I assumed the travelling town was as in Mortal Engines, or that strange book by Christopher Priest, the name of which eludes me, in which towns literally move around under their own power. But I could be wrong. I mean, it *has* happened.
Oooooooooooh, I quite like this.
Are the 'traveling towns' just nomadic settlements? If so, might want to say that so it's clearer. If it's something specific to the book, might want to capitalize it as Buffy suggested with 'strays' and explain it just a wee bit more.
I have to admit, the tumbling walkways didn't bother me, but when I got to EE's comment about them hunting the strays with squirt guns, I was nodding. If it's more of an "elitists in the clouds who want everything controlled vs. travelers in villages who are fighting to keep things less controlled" thing, that's not coming across.
Author here. A different approach. I tried to make it better, more clear. Appreciate the feedback!
Dear Evil Editor:
In Cumulus City, citizens are forbidden to go below the 30th floor of any skyscraper. Try telling that to thirteen-year-old Sora Finch, who sneaks to the ground level night after night, longing for a closer look at the blood-thirsty Strays that forced society to move to the sky.
When her father, a Stray Hunter, catches one alive, Sora's curiosity leads her to the cage. As she develops a secret friendship with the monster she's been taught to fear, Sora discovers her ability to communicate with the Stray telepathically. She feels the monster's pain and longs to free him from the scientists' experiments. With the help of her two best friends, Sora "borrows" a hovercraft and flies the Stray out of the community.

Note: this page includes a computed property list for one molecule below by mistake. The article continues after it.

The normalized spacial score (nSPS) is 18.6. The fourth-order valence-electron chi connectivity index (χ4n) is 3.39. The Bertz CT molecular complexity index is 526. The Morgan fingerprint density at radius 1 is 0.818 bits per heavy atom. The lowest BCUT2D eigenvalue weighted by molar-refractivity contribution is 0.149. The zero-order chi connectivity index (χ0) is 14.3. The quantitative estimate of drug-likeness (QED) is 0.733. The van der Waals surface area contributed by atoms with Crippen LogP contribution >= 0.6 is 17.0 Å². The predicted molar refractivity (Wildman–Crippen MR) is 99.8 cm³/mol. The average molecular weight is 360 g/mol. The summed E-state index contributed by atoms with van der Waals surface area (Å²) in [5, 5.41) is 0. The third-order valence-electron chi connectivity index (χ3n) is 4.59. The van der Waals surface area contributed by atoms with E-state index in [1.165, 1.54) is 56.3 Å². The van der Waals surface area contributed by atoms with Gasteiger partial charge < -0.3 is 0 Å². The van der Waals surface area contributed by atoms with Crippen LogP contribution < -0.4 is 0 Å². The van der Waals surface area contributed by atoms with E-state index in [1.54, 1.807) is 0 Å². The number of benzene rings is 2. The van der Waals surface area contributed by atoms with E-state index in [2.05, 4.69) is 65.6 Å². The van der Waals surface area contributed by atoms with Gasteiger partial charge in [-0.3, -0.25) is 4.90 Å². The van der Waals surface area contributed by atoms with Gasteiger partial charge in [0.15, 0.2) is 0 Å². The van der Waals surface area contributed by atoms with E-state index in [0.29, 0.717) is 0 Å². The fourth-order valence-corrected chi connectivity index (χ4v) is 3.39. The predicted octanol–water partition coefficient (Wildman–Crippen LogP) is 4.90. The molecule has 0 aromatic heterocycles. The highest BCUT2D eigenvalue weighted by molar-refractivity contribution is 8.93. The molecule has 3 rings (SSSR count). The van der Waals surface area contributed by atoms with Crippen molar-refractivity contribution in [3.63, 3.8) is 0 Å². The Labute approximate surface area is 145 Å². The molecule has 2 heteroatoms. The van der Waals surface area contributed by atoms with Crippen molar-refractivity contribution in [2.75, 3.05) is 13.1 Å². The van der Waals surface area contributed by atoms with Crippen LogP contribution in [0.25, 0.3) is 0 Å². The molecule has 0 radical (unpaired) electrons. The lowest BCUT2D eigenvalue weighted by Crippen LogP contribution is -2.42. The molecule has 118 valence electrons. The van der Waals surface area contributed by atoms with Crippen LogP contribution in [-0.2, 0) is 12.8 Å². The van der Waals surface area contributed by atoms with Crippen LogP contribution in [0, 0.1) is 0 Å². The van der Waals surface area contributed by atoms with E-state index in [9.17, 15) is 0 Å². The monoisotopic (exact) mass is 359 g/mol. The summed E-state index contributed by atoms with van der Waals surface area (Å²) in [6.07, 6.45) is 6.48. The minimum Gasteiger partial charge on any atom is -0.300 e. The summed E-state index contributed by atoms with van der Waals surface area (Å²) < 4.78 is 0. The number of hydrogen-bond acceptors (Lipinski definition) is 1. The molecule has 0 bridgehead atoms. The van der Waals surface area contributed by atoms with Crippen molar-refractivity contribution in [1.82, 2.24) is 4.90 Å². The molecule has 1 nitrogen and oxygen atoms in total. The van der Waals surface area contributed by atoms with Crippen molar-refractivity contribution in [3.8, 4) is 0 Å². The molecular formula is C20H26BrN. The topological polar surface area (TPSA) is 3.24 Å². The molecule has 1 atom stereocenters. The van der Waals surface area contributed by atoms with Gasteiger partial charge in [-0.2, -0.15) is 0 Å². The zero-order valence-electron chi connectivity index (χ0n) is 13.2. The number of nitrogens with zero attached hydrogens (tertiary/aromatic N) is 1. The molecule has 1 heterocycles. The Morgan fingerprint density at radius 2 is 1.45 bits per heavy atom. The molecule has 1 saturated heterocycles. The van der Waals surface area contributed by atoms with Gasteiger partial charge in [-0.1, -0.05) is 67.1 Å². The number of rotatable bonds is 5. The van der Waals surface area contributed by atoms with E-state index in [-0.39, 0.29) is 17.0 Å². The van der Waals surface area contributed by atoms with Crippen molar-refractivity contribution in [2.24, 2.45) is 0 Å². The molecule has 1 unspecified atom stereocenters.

When the hovercraft crash lands, Sora and her friends experience their first taste of the world below. They're immediately captured by a boy named Trick, who lives among the Strays. After Sora convinces the boy that they mean no harm, together they go on a journey to find the Stray's family, with the hunters nipping at their heels. Soon, Sora is forced to choose between the world in the sky that she's always known and the new one stretched before her.
Sora Finch and the World Below is a middle-grade fantasy complete at 40,000 words. Thank you for your time and consideration.
This is much better.
I'm not sure why they would set the thirtieth floor as their lower boundary. Presumably they can block entry to their world at whatever floor they wish.
No need to capitalize "hunter" just because what they hunt is capitalized.
Are the "hunters" nipping at their heels hunting Strays? Or are they trying to rescue the kids?
Much better. I'd go with 'she'd been taught to fear' rather than she's. But then I'm an interfering old sqrl.
Title's improved too. I think this one has legs.